On a positive note, attending GA gave me a solid UX foundation, helped me network (I can’t stress enough on building your NETWORK), and helped me find mentors and a support group (my GA class was the best!) in the design community. Believe me, you want to find a good mentor.

2) Gain clients and freelance!
I quit my job and really didn’t save enough money but I took the risk anyway. During this time, I knew I needed to gain experience because that’s what companies are going to ask for. “But Kyle, how did you get clients!?” Put yourself out there and get connected in the startup community near you, redesign a crappy website or mobile app that you use, take the Daily UI challenge, post your process and work on social media (personally, I think IG works the best).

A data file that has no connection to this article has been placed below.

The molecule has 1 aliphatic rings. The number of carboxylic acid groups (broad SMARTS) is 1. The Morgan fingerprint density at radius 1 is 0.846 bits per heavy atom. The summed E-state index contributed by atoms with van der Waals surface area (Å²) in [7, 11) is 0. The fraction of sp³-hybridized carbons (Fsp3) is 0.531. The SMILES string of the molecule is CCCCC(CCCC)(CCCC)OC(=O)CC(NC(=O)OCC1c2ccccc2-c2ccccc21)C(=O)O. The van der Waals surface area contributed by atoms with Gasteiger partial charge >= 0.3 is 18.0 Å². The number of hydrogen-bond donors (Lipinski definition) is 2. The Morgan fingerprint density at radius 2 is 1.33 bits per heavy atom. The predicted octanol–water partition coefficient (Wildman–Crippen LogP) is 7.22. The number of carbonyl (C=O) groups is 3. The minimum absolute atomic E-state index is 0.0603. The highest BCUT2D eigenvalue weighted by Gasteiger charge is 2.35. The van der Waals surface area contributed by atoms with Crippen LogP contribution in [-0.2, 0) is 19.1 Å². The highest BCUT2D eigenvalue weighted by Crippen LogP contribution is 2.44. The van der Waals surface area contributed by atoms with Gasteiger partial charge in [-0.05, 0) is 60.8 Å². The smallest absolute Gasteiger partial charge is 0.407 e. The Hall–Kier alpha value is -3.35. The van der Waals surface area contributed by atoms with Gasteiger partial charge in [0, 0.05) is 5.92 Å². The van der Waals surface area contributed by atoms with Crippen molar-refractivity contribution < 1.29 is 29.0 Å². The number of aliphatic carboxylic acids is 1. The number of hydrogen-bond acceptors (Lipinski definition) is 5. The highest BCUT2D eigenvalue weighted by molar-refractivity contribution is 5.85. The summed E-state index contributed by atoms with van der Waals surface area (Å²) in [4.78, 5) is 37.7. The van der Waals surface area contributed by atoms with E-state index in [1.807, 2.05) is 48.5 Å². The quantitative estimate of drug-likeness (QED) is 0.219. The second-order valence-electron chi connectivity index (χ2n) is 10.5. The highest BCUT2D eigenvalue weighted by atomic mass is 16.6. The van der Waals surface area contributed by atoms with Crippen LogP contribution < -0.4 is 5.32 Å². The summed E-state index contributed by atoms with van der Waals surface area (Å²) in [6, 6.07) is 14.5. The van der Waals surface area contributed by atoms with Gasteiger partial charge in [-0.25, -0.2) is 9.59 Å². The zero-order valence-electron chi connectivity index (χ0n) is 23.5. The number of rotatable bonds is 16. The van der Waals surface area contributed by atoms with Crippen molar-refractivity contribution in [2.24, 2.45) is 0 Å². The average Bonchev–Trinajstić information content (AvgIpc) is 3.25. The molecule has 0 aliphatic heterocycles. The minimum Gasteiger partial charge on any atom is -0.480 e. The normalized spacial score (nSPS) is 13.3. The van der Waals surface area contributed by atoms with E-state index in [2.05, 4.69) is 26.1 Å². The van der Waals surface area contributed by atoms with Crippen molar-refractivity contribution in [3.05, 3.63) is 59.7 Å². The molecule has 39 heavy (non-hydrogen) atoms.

Now you need to remember that Freelancing is a JOB so you should treat it as such. You will need to be disciplined and organized. Apply your UX design principles and treat the client with respect. The best experience is working on a product that is out on web or in the app store because it shows that you can ship something into production. It’s also not the end of the world if doesn’t.

3. Find a mentor

A mentor is one of your best assets and depending on the person, he or she can help you grow exponentially. They will have an unbiased opinion on your work and can see your strengths and weaknesses. A mentor should be least two or more years ahead of you in work experience.